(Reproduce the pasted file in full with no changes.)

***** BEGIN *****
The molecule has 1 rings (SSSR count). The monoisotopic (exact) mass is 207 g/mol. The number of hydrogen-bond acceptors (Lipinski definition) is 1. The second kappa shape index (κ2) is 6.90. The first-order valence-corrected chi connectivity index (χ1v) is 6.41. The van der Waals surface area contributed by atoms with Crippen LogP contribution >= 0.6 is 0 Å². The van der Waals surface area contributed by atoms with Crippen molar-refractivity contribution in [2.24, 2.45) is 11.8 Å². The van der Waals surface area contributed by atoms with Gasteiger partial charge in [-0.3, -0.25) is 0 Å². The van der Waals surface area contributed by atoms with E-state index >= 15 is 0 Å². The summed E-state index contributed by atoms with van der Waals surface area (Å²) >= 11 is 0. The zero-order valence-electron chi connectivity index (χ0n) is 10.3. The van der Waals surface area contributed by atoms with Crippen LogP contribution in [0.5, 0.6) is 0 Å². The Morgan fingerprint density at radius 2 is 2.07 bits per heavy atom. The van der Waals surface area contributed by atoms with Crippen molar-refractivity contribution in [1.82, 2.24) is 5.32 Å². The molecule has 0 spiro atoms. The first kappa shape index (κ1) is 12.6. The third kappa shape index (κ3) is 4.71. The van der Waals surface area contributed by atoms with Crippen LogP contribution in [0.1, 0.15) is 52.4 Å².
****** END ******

The molecule has 1 rings (SSSR count). The monoisotopic (exact) mass is 207 g/mol. The number of hydrogen-bond acceptors (Lipinski definition) is 1. The second kappa shape index (κ2) is 6.90. The first-order valence-corrected chi connectivity index (χ1v) is 6.41. The van der Waals surface area contributed by atoms with Crippen LogP contribution >= 0.6 is 0 Å². The van der Waals surface area contributed by atoms with Crippen molar-refractivity contribution in [2.24, 2.45) is 11.8 Å². The van der Waals surface area contributed by atoms with Gasteiger partial charge in [-0.3, -0.25) is 0 Å². The van der Waals surface area contributed by atoms with E-state index >= 15 is 0 Å². The summed E-state index contributed by atoms with van der Waals surface area (Å²) >= 11 is 0. The zero-order valence-electron chi connectivity index (χ0n) is 10.3. The van der Waals surface area contributed by atoms with Crippen LogP contribution in [0.5, 0.6) is 0 Å². The Morgan fingerprint density at radius 2 is 2.07 bits per heavy atom. The van der Waals surface area contributed by atoms with Crippen molar-refractivity contribution in [1.82, 2.24) is 5.32 Å². The molecule has 0 spiro atoms. The first kappa shape index (κ1) is 12.6. The third kappa shape index (κ3) is 4.71. The van der Waals surface area contributed by atoms with Crippen LogP contribution in [0.1, 0.15) is 52.4 Å².